In all likelihood, this is good news for the employees, who won’t get the opportunity to shop around for the best personal payday, but who also won’t be dumped into a weak labour market alongside 20,000 of their colleagues. It’s good to see a company trying to do right by its people even as it shrinks the business.
SocGen’s chairman thinks the bank could have been a little more zealous in cutting its trading staff. (Financial Times)
In the film Wall Street, Bud Fox got inside tips by asking ground staff where an industrialist’s private jet was flying to. More recently, hedge funds got an early warning on the Occidental/Anadarko takeover when an alternative-data firm tracked a corporate jet to Omaha (for a meeting with Warren Buffet). Private jet owners are apparently getting sick of this sort of thing and lobbying the aviation regulations to make their flight data more private (Bloomberg)
A long interview with Lee Buchheit, the sovereign debt restructuring lawyer, including the story of how he wisely skipped breakfast and so was able to watch all his colleagues and competitors vomiting as a flight into Iraq was forced into evasive action (FT Alphaville)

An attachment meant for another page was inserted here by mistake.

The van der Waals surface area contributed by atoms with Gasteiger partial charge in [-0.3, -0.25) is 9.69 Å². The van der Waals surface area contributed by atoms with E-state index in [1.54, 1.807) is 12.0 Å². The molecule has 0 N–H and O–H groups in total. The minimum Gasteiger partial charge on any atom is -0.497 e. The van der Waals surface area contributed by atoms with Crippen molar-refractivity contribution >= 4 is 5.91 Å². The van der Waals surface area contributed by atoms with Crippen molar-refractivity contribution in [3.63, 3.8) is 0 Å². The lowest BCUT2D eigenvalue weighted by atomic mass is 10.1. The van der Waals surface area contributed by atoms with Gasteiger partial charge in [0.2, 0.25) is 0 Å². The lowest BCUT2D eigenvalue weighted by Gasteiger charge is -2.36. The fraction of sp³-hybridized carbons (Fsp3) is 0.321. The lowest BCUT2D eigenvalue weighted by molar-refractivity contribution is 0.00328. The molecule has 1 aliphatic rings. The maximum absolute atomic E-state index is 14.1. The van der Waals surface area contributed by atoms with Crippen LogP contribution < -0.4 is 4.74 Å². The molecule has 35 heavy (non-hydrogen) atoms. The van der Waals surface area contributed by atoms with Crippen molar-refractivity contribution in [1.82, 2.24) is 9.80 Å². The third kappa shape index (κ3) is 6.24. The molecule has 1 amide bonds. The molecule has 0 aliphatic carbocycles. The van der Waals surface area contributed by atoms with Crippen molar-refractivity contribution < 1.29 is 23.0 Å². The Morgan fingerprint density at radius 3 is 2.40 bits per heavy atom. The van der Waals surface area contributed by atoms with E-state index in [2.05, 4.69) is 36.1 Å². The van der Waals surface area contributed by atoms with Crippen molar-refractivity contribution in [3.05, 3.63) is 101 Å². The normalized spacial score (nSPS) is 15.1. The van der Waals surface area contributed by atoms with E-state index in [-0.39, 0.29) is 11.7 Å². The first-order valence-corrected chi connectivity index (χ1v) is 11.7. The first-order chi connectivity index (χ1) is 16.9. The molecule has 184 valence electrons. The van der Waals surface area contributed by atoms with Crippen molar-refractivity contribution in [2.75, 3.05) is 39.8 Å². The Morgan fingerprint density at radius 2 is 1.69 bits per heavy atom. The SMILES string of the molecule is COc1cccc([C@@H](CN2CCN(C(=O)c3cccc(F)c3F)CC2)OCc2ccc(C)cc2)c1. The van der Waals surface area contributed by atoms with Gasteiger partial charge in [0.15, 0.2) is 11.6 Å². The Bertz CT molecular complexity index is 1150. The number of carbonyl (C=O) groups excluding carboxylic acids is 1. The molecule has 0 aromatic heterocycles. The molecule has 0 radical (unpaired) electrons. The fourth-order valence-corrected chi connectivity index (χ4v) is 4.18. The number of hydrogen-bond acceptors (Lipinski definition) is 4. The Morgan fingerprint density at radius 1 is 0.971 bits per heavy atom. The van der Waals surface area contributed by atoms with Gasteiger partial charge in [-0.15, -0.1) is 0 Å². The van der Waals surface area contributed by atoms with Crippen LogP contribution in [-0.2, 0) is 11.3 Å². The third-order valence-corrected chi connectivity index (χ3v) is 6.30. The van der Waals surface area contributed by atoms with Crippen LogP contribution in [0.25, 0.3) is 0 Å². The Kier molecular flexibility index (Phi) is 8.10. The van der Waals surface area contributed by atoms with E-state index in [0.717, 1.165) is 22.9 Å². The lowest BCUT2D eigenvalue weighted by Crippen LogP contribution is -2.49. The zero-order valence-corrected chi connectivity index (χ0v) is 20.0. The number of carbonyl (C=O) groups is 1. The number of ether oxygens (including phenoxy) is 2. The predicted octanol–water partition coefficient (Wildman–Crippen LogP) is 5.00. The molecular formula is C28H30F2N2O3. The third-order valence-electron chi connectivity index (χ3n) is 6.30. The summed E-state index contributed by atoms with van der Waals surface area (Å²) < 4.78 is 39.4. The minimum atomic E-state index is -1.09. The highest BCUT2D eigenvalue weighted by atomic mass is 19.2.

Proving that it really was about the principle rather than the deferred comp, Andrea Orcel may be set to wave goodbye to all his residual UBS bonuses, by starting up his own boutique advisory firm, in direct competition with them. (Bloomberg)
After spending time in prison for securities fraud, former hedge fund analyst Chip Skowron finds out that his neighbours in Greenwich, Connecticut, who all still work in the investment industry, unaccountably don’t want to be his friends any more (Vanity Fair)
Jefferies is still hiring bankers – internationally to beef up their non-US franchise, and in the currently hot segment of mid-market coverage. Total net hiring this year could grow headcount as much as 10% (Bloomberg)
How to avoid communicating your stress to colleagues and making them stressed too (Harvard Business Review)
Family offices are now big and experienced enough to put together deals for themselves, potentially making investment bankers obsolete. (Bloomberg)